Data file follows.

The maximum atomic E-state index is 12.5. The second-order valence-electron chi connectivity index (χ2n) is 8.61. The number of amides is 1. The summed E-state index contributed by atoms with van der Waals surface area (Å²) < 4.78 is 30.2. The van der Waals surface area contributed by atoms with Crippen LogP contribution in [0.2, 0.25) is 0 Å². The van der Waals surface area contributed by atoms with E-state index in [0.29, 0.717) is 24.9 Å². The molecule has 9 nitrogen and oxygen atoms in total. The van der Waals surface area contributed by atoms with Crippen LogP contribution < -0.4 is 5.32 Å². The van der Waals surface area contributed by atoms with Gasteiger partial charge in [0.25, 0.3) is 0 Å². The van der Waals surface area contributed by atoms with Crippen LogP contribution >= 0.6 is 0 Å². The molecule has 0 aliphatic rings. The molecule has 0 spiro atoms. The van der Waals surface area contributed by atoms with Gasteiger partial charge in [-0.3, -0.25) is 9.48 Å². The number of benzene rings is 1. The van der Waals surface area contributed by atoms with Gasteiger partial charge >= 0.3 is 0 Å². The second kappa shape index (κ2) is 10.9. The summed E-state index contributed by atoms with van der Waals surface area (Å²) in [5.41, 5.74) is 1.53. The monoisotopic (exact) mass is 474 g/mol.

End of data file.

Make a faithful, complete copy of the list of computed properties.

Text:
The maximum atomic E-state index is 12.5. The second-order valence-electron chi connectivity index (χ2n) is 8.61. The number of amides is 1. The summed E-state index contributed by atoms with van der Waals surface area (Å²) < 4.78 is 30.2. The van der Waals surface area contributed by atoms with Crippen LogP contribution in [0.2, 0.25) is 0 Å². The van der Waals surface area contributed by atoms with E-state index in [0.29, 0.717) is 24.9 Å². The molecule has 9 nitrogen and oxygen atoms in total. The van der Waals surface area contributed by atoms with Crippen LogP contribution < -0.4 is 5.32 Å². The van der Waals surface area contributed by atoms with Gasteiger partial charge in [0.25, 0.3) is 0 Å². The van der Waals surface area contributed by atoms with Crippen LogP contribution >= 0.6 is 0 Å². The molecule has 0 aliphatic rings. The molecule has 0 spiro atoms. The van der Waals surface area contributed by atoms with Gasteiger partial charge in [-0.3, -0.25) is 9.48 Å². The number of benzene rings is 1. The van der Waals surface area contributed by atoms with Gasteiger partial charge >= 0.3 is 0 Å². The second kappa shape index (κ2) is 10.9. The summed E-state index contributed by atoms with van der Waals surface area (Å²) in [5.41, 5.74) is 1.53. The monoisotopic (exact) mass is 474 g/mol.